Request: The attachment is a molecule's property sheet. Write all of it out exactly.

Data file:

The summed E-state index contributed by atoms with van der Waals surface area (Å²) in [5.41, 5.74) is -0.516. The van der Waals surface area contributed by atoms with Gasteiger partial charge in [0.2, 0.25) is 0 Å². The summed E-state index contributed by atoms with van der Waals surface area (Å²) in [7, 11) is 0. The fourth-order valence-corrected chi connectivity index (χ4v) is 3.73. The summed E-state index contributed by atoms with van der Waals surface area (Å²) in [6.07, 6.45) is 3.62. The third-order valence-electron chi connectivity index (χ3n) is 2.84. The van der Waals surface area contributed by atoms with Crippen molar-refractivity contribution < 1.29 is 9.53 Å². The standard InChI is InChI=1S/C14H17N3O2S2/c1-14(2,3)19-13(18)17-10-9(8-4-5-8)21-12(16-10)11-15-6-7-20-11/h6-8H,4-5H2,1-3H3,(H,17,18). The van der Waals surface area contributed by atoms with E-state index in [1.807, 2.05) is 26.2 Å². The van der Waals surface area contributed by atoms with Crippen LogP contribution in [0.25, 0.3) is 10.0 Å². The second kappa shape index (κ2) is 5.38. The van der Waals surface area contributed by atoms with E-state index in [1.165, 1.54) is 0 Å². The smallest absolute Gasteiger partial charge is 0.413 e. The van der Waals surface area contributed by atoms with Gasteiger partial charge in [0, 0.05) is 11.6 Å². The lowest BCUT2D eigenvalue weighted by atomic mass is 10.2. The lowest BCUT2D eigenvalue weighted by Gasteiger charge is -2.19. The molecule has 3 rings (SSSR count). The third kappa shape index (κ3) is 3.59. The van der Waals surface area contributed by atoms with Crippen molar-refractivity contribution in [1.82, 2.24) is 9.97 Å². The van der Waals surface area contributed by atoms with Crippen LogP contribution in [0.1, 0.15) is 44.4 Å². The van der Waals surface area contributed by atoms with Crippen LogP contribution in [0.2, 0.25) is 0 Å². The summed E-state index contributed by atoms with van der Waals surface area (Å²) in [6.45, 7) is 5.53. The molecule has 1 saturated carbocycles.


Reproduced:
The summed E-state index contributed by atoms with van der Waals surface area (Å²) in [5.41, 5.74) is -0.516. The van der Waals surface area contributed by atoms with Gasteiger partial charge in [0.2, 0.25) is 0 Å². The summed E-state index contributed by atoms with van der Waals surface area (Å²) in [7, 11) is 0. The fourth-order valence-corrected chi connectivity index (χ4v) is 3.73. The summed E-state index contributed by atoms with van der Waals surface area (Å²) in [6.07, 6.45) is 3.62. The third-order valence-electron chi connectivity index (χ3n) is 2.84. The van der Waals surface area contributed by atoms with Crippen molar-refractivity contribution < 1.29 is 9.53 Å². The standard InChI is InChI=1S/C14H17N3O2S2/c1-14(2,3)19-13(18)17-10-9(8-4-5-8)21-12(16-10)11-15-6-7-20-11/h6-8H,4-5H2,1-3H3,(H,17,18). The van der Waals surface area contributed by atoms with E-state index in [1.807, 2.05) is 26.2 Å². The van der Waals surface area contributed by atoms with Crippen LogP contribution in [0.25, 0.3) is 10.0 Å². The second kappa shape index (κ2) is 5.38. The van der Waals surface area contributed by atoms with E-state index in [1.165, 1.54) is 0 Å². The smallest absolute Gasteiger partial charge is 0.413 e. The van der Waals surface area contributed by atoms with Gasteiger partial charge in [0, 0.05) is 11.6 Å². The lowest BCUT2D eigenvalue weighted by atomic mass is 10.2. The lowest BCUT2D eigenvalue weighted by Gasteiger charge is -2.19. The molecule has 3 rings (SSSR count). The third kappa shape index (κ3) is 3.59. The van der Waals surface area contributed by atoms with Crippen molar-refractivity contribution in [1.82, 2.24) is 9.97 Å². The van der Waals surface area contributed by atoms with Crippen LogP contribution in [0.1, 0.15) is 44.4 Å². The van der Waals surface area contributed by atoms with Crippen LogP contribution in [0.2, 0.25) is 0 Å². The summed E-state index contributed by atoms with van der Waals surface area (Å²) in [6.45, 7) is 5.53. The molecule has 1 saturated carbocycles.